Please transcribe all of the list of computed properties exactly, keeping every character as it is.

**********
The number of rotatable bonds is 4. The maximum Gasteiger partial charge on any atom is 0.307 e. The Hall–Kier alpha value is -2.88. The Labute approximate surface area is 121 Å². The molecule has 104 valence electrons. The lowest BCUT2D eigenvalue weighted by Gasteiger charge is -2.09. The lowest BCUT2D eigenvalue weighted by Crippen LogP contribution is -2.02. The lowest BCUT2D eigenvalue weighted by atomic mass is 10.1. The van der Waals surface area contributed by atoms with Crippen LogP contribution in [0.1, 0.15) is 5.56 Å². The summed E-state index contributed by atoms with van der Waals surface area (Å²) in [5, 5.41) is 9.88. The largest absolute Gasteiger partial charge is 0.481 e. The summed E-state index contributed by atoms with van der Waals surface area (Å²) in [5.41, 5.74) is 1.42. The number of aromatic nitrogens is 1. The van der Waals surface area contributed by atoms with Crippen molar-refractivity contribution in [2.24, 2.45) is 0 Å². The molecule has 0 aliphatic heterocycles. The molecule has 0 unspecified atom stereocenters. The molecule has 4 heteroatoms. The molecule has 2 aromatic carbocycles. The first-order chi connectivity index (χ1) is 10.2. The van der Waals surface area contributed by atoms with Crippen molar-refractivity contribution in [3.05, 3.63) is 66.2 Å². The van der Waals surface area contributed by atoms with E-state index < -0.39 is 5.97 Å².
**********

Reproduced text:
The number of rotatable bonds is 4. The maximum Gasteiger partial charge on any atom is 0.307 e. The Hall–Kier alpha value is -2.88. The Labute approximate surface area is 121 Å². The molecule has 104 valence electrons. The lowest BCUT2D eigenvalue weighted by Gasteiger charge is -2.09. The lowest BCUT2D eigenvalue weighted by Crippen LogP contribution is -2.02. The lowest BCUT2D eigenvalue weighted by atomic mass is 10.1. The van der Waals surface area contributed by atoms with Crippen LogP contribution in [0.1, 0.15) is 5.56 Å². The summed E-state index contributed by atoms with van der Waals surface area (Å²) in [5, 5.41) is 9.88. The largest absolute Gasteiger partial charge is 0.481 e. The summed E-state index contributed by atoms with van der Waals surface area (Å²) in [5.41, 5.74) is 1.42. The number of aromatic nitrogens is 1. The van der Waals surface area contributed by atoms with Crippen molar-refractivity contribution in [2.24, 2.45) is 0 Å². The molecule has 0 aliphatic heterocycles. The molecule has 0 unspecified atom stereocenters. The molecule has 4 heteroatoms. The molecule has 2 aromatic carbocycles. The first-order chi connectivity index (χ1) is 10.2. The van der Waals surface area contributed by atoms with Crippen molar-refractivity contribution in [3.05, 3.63) is 66.2 Å². The van der Waals surface area contributed by atoms with E-state index < -0.39 is 5.97 Å².